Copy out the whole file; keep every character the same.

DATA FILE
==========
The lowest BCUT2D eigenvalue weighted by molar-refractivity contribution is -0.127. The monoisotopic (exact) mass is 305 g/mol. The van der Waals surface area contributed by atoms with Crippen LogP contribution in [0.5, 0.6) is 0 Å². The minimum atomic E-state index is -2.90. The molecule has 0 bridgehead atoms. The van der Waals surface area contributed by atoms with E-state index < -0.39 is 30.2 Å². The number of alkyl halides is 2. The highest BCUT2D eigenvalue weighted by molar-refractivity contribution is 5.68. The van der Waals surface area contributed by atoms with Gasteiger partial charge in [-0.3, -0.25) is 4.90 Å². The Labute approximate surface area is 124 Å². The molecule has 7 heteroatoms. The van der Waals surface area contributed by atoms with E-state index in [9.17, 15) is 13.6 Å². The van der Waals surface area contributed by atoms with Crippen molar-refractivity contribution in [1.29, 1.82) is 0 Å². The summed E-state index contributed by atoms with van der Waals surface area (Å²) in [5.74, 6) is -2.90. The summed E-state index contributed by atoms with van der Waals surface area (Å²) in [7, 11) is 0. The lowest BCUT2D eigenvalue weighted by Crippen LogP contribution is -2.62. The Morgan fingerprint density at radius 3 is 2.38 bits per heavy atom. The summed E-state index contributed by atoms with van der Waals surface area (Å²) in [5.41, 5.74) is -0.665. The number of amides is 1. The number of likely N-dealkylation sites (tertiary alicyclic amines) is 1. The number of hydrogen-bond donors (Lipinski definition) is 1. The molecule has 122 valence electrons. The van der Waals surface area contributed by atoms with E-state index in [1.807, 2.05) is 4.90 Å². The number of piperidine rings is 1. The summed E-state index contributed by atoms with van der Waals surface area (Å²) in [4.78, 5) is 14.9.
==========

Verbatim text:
The lowest BCUT2D eigenvalue weighted by molar-refractivity contribution is -0.127. The monoisotopic (exact) mass is 305 g/mol. The van der Waals surface area contributed by atoms with Crippen LogP contribution in [0.5, 0.6) is 0 Å². The minimum atomic E-state index is -2.90. The molecule has 0 bridgehead atoms. The van der Waals surface area contributed by atoms with E-state index < -0.39 is 30.2 Å². The number of alkyl halides is 2. The highest BCUT2D eigenvalue weighted by molar-refractivity contribution is 5.68. The van der Waals surface area contributed by atoms with Gasteiger partial charge in [-0.3, -0.25) is 4.90 Å². The Labute approximate surface area is 124 Å². The molecule has 7 heteroatoms. The van der Waals surface area contributed by atoms with E-state index in [9.17, 15) is 13.6 Å². The van der Waals surface area contributed by atoms with Crippen molar-refractivity contribution in [1.29, 1.82) is 0 Å². The summed E-state index contributed by atoms with van der Waals surface area (Å²) in [5.74, 6) is -2.90. The summed E-state index contributed by atoms with van der Waals surface area (Å²) in [7, 11) is 0. The lowest BCUT2D eigenvalue weighted by Crippen LogP contribution is -2.62. The Morgan fingerprint density at radius 3 is 2.38 bits per heavy atom. The summed E-state index contributed by atoms with van der Waals surface area (Å²) in [5.41, 5.74) is -0.665. The number of amides is 1. The number of likely N-dealkylation sites (tertiary alicyclic amines) is 1. The number of hydrogen-bond donors (Lipinski definition) is 1. The molecule has 122 valence electrons. The van der Waals surface area contributed by atoms with E-state index in [1.807, 2.05) is 4.90 Å². The number of piperidine rings is 1. The summed E-state index contributed by atoms with van der Waals surface area (Å²) in [4.78, 5) is 14.9.